As of this morning, May 13, the Los Angeles Angels sit in last place in the AL West at 13-21. Though their starting pitching woes have been garnering the headlines lately, their (lack of) offense might be an even bigger problem. Even with Thursday’s 10-run outburst, the Angels have still scored the fewest runs of any team in the division:
- TEX – 166
- SEA – 152
- HOU – 145
- OAK – 132
- LAA – 123
Angels pitching meanwhile, thanks in large part to the bullpen’s 2.88 ERA, have actually been good enough so far this season that the only AL West team to allow fewer runs is the Seattle Mariners:
- SEA – 120
- LAA – 152
- TEX – 152
- HOU – 170
- OAK – 181
The Angels are currently last in runs scored is because they are also currently last or next to last in the division in the primary factors that produce runs: on-base percentage (.311; next to last in the West), slugging percentage (.364; last in the AL), and home runs (28, last in the West).
Not everyone on the team is not to blame for this underwhelming performances. Mike Trout, Yunel Escobar, Kole Calhoun, C.J. Cron, and Geovany Soto have all done a fine job at the plate so far this year. The problem lies in the offensive performances of Albert Pujols, Andrelton Simmons, Carlos Perez, Johnny Giavotella/Cliff Pennington, and Daniel Nava/Craig Gentry.
The good news is that these offensive problems in the Angel lineup seem to be fixable. Whether Billy Eppler and company are willing to try fixing the offense by infusing new life into it, however, remains to be seen.
Carlos Perez is a fine defensive backstop, but his .208 OBP and .179 SLG are killing the Angels’ chances at scoring runs. Fortunately, there are two excellent choices at Salt Lake who are ready to come up and provide some offensive punch on the days Geovany Soto isn’t catching. Jett Bandy is 5-for-10 in his last three games and is now hitting .274/.312/.417 with two home runs and six doubles on the year. Juan Graterol, meanwhile, has a .362 OBP with just the one extra base hit in 14 games. Bandy is the one with upside, but either would be an upgrade at this point.
I know the continuity of the Daniel Nava/Craig Gentry platoon in left field has been disrupted by injury, but even when the two have been healthy the numbers they’ve put up are lacking. After scorching the ball in spring training, Nava and Gentry have combined to go 12-for-64 (.188) in the regular season with four walks and only two extra base hits. The move seemingly every Angels fan wants to see is plugging in Rafael Ortega as the regular left fielder. He had a .345 OBP in 51 at bats for the Angels this year, went 3-for-5 with runners in scoring position, and at Salt Lake he has a home run and two triples.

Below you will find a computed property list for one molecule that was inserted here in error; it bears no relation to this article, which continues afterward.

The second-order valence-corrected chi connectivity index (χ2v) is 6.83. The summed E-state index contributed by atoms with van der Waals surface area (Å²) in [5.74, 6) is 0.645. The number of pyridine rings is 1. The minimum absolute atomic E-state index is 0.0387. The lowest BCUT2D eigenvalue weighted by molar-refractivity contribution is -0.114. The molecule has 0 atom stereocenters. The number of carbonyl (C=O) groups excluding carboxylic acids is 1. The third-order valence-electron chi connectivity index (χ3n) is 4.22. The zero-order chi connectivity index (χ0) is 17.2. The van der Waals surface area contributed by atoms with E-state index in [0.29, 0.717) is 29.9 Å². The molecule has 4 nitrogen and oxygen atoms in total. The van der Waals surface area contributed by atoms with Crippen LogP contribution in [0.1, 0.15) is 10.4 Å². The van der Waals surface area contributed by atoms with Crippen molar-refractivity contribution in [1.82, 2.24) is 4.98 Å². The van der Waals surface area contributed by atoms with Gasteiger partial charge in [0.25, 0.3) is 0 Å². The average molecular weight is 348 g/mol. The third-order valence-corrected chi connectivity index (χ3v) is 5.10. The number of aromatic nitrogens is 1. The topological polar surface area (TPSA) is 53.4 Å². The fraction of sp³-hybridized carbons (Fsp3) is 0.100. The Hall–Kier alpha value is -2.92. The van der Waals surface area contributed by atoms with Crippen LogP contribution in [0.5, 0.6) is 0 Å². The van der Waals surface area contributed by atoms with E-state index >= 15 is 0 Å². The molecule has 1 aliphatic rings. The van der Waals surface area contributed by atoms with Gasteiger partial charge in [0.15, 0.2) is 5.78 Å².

Sadly, fan favorite Johnny Giavotella and Cliff Pennington have not produced much offensively for the Angels this year. They are a combined 23-for-120 (.192), though Pennington’s .341 slugging percentage far outperforms Giavotella’s .263 mark. In the Angels’ upper minors, they have been scrambling to get many of their infielders experience at second base this year, and most have been doing surprisingly well offensively. Here is a look at the top five who have logged time at second base this year:
Sherman Johnson looks like the obvious choice for a call up to replace the weak offensive production coming from Giavotella and Pennington, but most of Johnson’s production this year has come at the Double-A level, so perhaps a more seasoned player like Kaleb Cowart or Kyle Kubitza should be given time as the Angels’ second baseman in order to pump up the Halo offense. Again, why not try anything at this point?
Andrelton Simmons has an uncanny knack for putting the ball in play at a high rate but not having much to show for it. He was hitting just .219 with an equally horrible 51 OPS+ at the time of his injury. Of the second basemen in the above chart, Gregorio Petit and Rey Navarro have seen the most time at shortstop, splitting time there at Salt Lake. My hope was for Petit to get called up so he can use his on-base skills to help the Angels score runs while Simmons is out, but with the recent signing of all-glove/no-bat Brendan Ryan, it seems unlikely.
The Elephant in the Room
And then there is Albert Pujols, he of the truly awful .194/.266/.372 slash line. Having Pujols bat fourth in the lineup may be the biggest obstacle to the Angels scoring enough runs to win ballgames. He is batting .179 with runners in scoring position this year. The Angels can’t continue to have Pujols hit in the top half of the lineup making outs if they want to improve their offense. Hopefully his ego won’t be too damaged when he finally gets the news because he does provide value for the Angels as a terrific defensive first baseman, and the Angels can surely use the runs he provides when he goes yard. He just makes too many outs when the Angels have run scoring opportunities to hit cleanup right now.
If these changes were incorporated, here’s how the new-look Angels offense might line up:
- Yunel Escobar, 3B
- Rafael Ortega, LF
- Mike Trout, CF
- C.J. Cron, DH
- Kole Calhoun, RF
- Geovany Soto, C
- Albert Pujols, 1B
- Kaleb Cowart, 2B
- Gregorio Petit, SS
That lineup is unlikely suddenly give the team a great offense, but is hard to imagine the it’d do as bad of a job as the current iteration. At the very least, this revamping of the offense would give valuable Major League experience to the young players who could turn out to be significant contributors to the Angels in the next year or two. And combined with contributions on the pitching side of things the likes of Nate Smith, Tyler Skaggs, C.J. Wilson, and/or Jhoulys Chacin, maybe the Angels find themselves competing again in a surprisingly weak AL West. Stranger things have happened.